I will never forget when Mike said good-bye to Alec. He told him: “Don’t worry, I’ll take care of her.” Though we have had our ups and downs certainly, he has kept his promise and been a lifeboat for me many times since Alec left. Such simple things like friendship and companionship can be so comforting (although nothing is simple when it comes to grief, and some relationships don’t survive the strain). It helps that Mike’s dog is his best friend, too. He “gets it” as much as anyone can, although he is as much a stranger to what I am going through as I was before it happened.

I can’t thank all my little lifeboats here, but Mike would be at the top of the list, along with Kristine, who babysat me for a whole month after Alec died, and Cara, who never stopped checking on me and letting me know in a thousand ways big and small that she was there, even though she lives far away. And of course Alec’s wonderful vet (now my friend), Dr. Kristin Sulis, who patiently and with compassion listened to me cry, beg, bargain, deny, rant, talk in circles, and ask a million questions over, and over, and over again in the heart wrenching days and weeks leading up to the awful day when I was forced to separate myself from Alec, forced to make his suffering stop.

When Alec and I were together, I felt grateful all the time; now it is harder for me to access this feeling. But I am grateful to the people — some good friends and some I have never met — who have reached out to me with love and empathy. So, to anyone who has listened to me cry or laugh or just talk about Alec since he died, thank you. To everyone who has left an encouraging word on my Facebook page or a kind comment on this blog, thank you. I realize how hard it is to know what to say in this situation; I get it. If you said something, anything, thanks. It has truly meant a lot to me.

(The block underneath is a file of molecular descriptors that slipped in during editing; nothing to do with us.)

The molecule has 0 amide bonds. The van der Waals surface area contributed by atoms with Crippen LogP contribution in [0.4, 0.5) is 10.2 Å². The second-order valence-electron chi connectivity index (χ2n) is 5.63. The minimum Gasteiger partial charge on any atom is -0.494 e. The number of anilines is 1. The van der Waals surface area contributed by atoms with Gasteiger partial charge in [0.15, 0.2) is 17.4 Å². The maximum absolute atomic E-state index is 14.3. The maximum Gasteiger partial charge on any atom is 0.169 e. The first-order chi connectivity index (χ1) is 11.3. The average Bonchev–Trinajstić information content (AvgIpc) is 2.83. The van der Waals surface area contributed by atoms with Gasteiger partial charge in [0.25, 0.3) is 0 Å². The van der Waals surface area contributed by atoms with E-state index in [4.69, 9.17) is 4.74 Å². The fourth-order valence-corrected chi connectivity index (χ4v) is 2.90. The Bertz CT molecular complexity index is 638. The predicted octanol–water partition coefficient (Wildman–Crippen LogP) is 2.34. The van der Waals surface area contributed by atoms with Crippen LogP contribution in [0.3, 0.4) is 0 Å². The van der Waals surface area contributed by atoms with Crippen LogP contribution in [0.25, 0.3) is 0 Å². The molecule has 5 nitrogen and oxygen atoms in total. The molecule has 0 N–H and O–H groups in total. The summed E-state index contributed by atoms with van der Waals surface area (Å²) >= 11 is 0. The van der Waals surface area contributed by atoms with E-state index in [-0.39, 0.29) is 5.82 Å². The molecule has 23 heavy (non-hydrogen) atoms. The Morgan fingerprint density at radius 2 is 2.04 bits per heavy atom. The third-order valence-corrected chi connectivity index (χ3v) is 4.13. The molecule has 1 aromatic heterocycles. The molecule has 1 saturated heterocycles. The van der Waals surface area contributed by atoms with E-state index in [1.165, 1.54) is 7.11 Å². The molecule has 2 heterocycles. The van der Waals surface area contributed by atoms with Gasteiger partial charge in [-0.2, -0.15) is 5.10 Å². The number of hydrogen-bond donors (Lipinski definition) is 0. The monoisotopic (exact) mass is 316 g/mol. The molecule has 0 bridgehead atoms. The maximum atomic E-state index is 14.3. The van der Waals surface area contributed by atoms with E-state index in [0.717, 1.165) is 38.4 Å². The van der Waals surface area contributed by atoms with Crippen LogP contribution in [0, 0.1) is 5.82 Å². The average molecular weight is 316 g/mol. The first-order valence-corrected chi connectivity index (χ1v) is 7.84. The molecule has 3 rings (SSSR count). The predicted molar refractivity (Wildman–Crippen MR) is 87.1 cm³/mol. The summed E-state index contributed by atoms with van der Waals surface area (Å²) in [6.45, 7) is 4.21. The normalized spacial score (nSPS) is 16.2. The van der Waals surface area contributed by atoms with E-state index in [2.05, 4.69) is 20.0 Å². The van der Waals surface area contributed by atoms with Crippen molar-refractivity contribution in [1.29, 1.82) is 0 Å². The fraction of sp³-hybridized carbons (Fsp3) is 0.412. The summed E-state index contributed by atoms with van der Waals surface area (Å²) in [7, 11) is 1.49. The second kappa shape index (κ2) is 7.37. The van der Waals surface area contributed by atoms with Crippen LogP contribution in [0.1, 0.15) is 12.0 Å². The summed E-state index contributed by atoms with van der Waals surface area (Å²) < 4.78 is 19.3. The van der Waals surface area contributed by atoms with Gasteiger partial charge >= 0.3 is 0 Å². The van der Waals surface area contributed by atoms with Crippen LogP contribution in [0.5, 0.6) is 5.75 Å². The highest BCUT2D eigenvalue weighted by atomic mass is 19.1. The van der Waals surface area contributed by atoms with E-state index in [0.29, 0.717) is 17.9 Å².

I happen to have pictures of Ali with three of the people I just mentioned, so this helps me with my slow motion project of starting to go through photos. Today’s entry: Alec and a few of my lifeboats…thanks for keeping me from drowning.

Ali and Mike on a sun-soaked afternoon in June 2010, the month before Alec died. Mike will always have an extra special place in my heart because he was there when I said good-bye to Alec. He also took care of me (and many details I could not handle) that night and in the next few days before I got on a plane and fled to Kristine in N.J. I will never forget he was present when I did the hardest thing I have ever had to do: authorize the shot that would make Alec go to sleep forever. This I had to do because he was suffering. I can’t put words to how awful it was, but it would have been so much worse if Mike wasn’t there.

Thanks, Mike, for making (and keeping) that promise to Alec.

Me and Ali and Cara, June 2009. Even though we had not been friends very long, Cara called and emailed me countless times after Alec died and never gave up reaching out to let me know she was thinking about me, even when I could not respond. Thanks, Cara, for being a constant presence even though you were far away.

Isn’t he beautiful?

And last but not least, my sweet sister Kristine, to whom I ran in my darkest hour of need; she took care of me for a whole month after Alec died. After more than 30 years of friendship, we also share a special and uncommon bond. Thank you, Kristine, for sheltering me. This was taken in December 2009 at Kelly Point Park in North Portland.

Finally, to the greatest lifeboat of all. I miss you so much, Ali.

(and I am most grateful to you.)


Filed under Grief and loss, Love after death